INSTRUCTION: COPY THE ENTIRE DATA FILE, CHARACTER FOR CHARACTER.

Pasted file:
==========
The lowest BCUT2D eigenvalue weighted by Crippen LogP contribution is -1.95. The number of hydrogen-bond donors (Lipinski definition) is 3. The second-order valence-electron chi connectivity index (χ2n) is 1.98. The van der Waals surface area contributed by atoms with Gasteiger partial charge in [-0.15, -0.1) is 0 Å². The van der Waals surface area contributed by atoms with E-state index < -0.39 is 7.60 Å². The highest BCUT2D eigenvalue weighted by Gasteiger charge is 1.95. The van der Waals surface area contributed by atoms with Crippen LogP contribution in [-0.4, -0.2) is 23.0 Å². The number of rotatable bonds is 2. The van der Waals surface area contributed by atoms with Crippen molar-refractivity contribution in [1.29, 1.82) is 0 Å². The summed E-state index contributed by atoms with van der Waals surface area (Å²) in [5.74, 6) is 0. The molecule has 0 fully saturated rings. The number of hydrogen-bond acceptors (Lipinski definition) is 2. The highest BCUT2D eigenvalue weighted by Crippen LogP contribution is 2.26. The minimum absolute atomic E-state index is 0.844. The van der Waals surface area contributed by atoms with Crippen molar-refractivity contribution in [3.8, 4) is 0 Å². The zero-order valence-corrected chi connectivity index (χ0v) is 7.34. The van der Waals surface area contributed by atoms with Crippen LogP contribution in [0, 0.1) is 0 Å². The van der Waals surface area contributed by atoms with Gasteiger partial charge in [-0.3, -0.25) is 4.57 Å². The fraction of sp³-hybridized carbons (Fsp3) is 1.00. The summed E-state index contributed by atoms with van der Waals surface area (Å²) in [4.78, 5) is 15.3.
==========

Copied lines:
The lowest BCUT2D eigenvalue weighted by Crippen LogP contribution is -1.95. The number of hydrogen-bond donors (Lipinski definition) is 3. The second-order valence-electron chi connectivity index (χ2n) is 1.98. The van der Waals surface area contributed by atoms with Gasteiger partial charge in [-0.15, -0.1) is 0 Å². The van der Waals surface area contributed by atoms with E-state index < -0.39 is 7.60 Å². The highest BCUT2D eigenvalue weighted by Gasteiger charge is 1.95. The van der Waals surface area contributed by atoms with Crippen LogP contribution in [-0.4, -0.2) is 23.0 Å². The number of rotatable bonds is 2. The van der Waals surface area contributed by atoms with Crippen molar-refractivity contribution in [1.29, 1.82) is 0 Å². The summed E-state index contributed by atoms with van der Waals surface area (Å²) in [5.74, 6) is 0. The molecule has 0 fully saturated rings. The number of hydrogen-bond acceptors (Lipinski definition) is 2. The highest BCUT2D eigenvalue weighted by Crippen LogP contribution is 2.26. The minimum absolute atomic E-state index is 0.844. The van der Waals surface area contributed by atoms with Crippen molar-refractivity contribution in [3.8, 4) is 0 Å². The zero-order valence-corrected chi connectivity index (χ0v) is 7.34. The van der Waals surface area contributed by atoms with Crippen LogP contribution in [0, 0.1) is 0 Å². The van der Waals surface area contributed by atoms with Gasteiger partial charge in [-0.3, -0.25) is 4.57 Å². The fraction of sp³-hybridized carbons (Fsp3) is 1.00. The summed E-state index contributed by atoms with van der Waals surface area (Å²) in [4.78, 5) is 15.3.